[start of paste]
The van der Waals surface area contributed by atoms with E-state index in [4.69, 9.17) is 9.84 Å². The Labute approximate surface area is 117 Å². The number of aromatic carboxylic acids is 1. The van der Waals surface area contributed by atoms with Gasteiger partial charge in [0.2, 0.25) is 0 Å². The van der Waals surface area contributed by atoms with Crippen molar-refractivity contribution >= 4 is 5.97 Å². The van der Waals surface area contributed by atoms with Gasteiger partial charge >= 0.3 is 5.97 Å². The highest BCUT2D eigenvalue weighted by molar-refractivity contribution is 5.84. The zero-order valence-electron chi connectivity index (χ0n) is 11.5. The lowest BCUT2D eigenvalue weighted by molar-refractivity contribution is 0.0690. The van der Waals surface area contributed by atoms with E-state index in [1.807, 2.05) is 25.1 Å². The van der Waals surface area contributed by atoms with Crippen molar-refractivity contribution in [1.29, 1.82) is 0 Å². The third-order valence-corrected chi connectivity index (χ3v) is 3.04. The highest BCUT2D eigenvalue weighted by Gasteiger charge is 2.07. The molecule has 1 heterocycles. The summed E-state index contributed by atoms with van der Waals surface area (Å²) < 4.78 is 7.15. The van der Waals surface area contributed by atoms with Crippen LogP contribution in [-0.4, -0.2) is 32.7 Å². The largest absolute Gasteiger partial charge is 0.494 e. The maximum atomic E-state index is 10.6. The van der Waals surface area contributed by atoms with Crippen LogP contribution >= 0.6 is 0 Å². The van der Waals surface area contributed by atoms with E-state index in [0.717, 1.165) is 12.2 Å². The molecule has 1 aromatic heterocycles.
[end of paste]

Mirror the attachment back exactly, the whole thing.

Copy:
The van der Waals surface area contributed by atoms with E-state index in [4.69, 9.17) is 9.84 Å². The Labute approximate surface area is 117 Å². The number of aromatic carboxylic acids is 1. The van der Waals surface area contributed by atoms with Gasteiger partial charge in [0.2, 0.25) is 0 Å². The van der Waals surface area contributed by atoms with Crippen molar-refractivity contribution >= 4 is 5.97 Å². The van der Waals surface area contributed by atoms with Gasteiger partial charge >= 0.3 is 5.97 Å². The highest BCUT2D eigenvalue weighted by molar-refractivity contribution is 5.84. The zero-order valence-electron chi connectivity index (χ0n) is 11.5. The lowest BCUT2D eigenvalue weighted by molar-refractivity contribution is 0.0690. The van der Waals surface area contributed by atoms with E-state index in [1.807, 2.05) is 25.1 Å². The van der Waals surface area contributed by atoms with Crippen molar-refractivity contribution in [1.29, 1.82) is 0 Å². The third-order valence-corrected chi connectivity index (χ3v) is 3.04. The highest BCUT2D eigenvalue weighted by Gasteiger charge is 2.07. The molecule has 1 heterocycles. The summed E-state index contributed by atoms with van der Waals surface area (Å²) < 4.78 is 7.15. The van der Waals surface area contributed by atoms with Crippen LogP contribution in [-0.4, -0.2) is 32.7 Å². The largest absolute Gasteiger partial charge is 0.494 e. The maximum atomic E-state index is 10.6. The van der Waals surface area contributed by atoms with Crippen LogP contribution >= 0.6 is 0 Å². The van der Waals surface area contributed by atoms with E-state index in [0.717, 1.165) is 12.2 Å². The molecule has 1 aromatic heterocycles.